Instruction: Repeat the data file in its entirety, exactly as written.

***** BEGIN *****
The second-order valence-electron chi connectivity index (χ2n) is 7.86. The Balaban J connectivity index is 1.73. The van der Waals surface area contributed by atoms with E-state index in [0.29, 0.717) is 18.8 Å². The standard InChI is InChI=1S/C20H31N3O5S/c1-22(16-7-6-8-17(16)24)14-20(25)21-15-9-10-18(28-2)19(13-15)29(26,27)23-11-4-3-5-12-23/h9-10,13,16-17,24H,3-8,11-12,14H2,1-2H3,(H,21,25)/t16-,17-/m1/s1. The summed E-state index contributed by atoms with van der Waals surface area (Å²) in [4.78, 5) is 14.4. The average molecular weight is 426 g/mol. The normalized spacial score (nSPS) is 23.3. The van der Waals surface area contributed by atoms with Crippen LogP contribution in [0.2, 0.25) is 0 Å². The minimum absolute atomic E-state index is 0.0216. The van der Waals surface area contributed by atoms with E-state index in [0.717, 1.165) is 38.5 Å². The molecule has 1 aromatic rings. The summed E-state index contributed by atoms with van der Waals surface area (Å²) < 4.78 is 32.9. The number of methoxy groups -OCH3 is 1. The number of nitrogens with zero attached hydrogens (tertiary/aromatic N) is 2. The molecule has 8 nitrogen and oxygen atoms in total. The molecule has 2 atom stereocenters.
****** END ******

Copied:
The second-order valence-electron chi connectivity index (χ2n) is 7.86. The Balaban J connectivity index is 1.73. The van der Waals surface area contributed by atoms with E-state index in [0.29, 0.717) is 18.8 Å². The standard InChI is InChI=1S/C20H31N3O5S/c1-22(16-7-6-8-17(16)24)14-20(25)21-15-9-10-18(28-2)19(13-15)29(26,27)23-11-4-3-5-12-23/h9-10,13,16-17,24H,3-8,11-12,14H2,1-2H3,(H,21,25)/t16-,17-/m1/s1. The summed E-state index contributed by atoms with van der Waals surface area (Å²) in [4.78, 5) is 14.4. The average molecular weight is 426 g/mol. The normalized spacial score (nSPS) is 23.3. The van der Waals surface area contributed by atoms with Crippen LogP contribution in [0.2, 0.25) is 0 Å². The minimum absolute atomic E-state index is 0.0216. The van der Waals surface area contributed by atoms with E-state index in [0.717, 1.165) is 38.5 Å². The molecule has 1 aromatic rings. The summed E-state index contributed by atoms with van der Waals surface area (Å²) < 4.78 is 32.9. The number of methoxy groups -OCH3 is 1. The number of nitrogens with zero attached hydrogens (tertiary/aromatic N) is 2. The molecule has 8 nitrogen and oxygen atoms in total. The molecule has 2 atom stereocenters.